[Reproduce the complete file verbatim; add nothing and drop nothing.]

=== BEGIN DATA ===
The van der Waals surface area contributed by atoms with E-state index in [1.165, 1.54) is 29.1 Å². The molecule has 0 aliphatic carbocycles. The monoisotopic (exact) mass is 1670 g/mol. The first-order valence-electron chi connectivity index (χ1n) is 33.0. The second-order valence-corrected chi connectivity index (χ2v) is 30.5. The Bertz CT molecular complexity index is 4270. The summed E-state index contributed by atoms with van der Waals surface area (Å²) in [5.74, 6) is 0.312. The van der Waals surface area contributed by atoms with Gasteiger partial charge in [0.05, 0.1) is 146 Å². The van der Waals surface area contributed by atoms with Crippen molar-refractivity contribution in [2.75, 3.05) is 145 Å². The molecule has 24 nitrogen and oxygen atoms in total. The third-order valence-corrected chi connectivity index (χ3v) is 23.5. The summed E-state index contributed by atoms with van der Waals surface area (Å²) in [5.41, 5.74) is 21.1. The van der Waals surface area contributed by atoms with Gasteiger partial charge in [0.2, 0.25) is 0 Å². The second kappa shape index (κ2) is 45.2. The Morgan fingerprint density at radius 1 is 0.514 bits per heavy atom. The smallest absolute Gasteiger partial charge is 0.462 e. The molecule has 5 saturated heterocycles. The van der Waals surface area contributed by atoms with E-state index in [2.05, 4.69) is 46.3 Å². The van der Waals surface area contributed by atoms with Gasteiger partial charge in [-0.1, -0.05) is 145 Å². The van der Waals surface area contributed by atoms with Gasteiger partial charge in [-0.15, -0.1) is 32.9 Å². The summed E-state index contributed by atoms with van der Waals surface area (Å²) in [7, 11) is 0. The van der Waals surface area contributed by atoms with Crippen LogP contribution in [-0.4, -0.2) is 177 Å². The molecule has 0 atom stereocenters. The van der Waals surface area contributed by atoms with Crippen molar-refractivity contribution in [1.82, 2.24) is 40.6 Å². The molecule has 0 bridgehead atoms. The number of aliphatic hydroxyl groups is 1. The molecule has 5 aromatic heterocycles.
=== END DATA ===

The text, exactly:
The van der Waals surface area contributed by atoms with E-state index in [1.165, 1.54) is 29.1 Å². The molecule has 0 aliphatic carbocycles. The monoisotopic (exact) mass is 1670 g/mol. The first-order valence-electron chi connectivity index (χ1n) is 33.0. The second-order valence-corrected chi connectivity index (χ2v) is 30.5. The Bertz CT molecular complexity index is 4270. The summed E-state index contributed by atoms with van der Waals surface area (Å²) in [5.74, 6) is 0.312. The van der Waals surface area contributed by atoms with Gasteiger partial charge in [0.05, 0.1) is 146 Å². The van der Waals surface area contributed by atoms with Crippen molar-refractivity contribution in [2.75, 3.05) is 145 Å². The molecule has 24 nitrogen and oxygen atoms in total. The third-order valence-corrected chi connectivity index (χ3v) is 23.5. The summed E-state index contributed by atoms with van der Waals surface area (Å²) in [5.41, 5.74) is 21.1. The van der Waals surface area contributed by atoms with Gasteiger partial charge in [0.2, 0.25) is 0 Å². The second kappa shape index (κ2) is 45.2. The Morgan fingerprint density at radius 1 is 0.514 bits per heavy atom. The smallest absolute Gasteiger partial charge is 0.462 e. The molecule has 5 saturated heterocycles. The van der Waals surface area contributed by atoms with E-state index in [2.05, 4.69) is 46.3 Å². The van der Waals surface area contributed by atoms with Gasteiger partial charge in [-0.1, -0.05) is 145 Å². The van der Waals surface area contributed by atoms with Gasteiger partial charge in [-0.15, -0.1) is 32.9 Å². The summed E-state index contributed by atoms with van der Waals surface area (Å²) in [7, 11) is 0. The van der Waals surface area contributed by atoms with Crippen LogP contribution in [-0.4, -0.2) is 177 Å². The molecule has 0 atom stereocenters. The van der Waals surface area contributed by atoms with Crippen molar-refractivity contribution in [1.82, 2.24) is 40.6 Å². The molecule has 0 bridgehead atoms. The number of aliphatic hydroxyl groups is 1. The molecule has 5 aromatic heterocycles.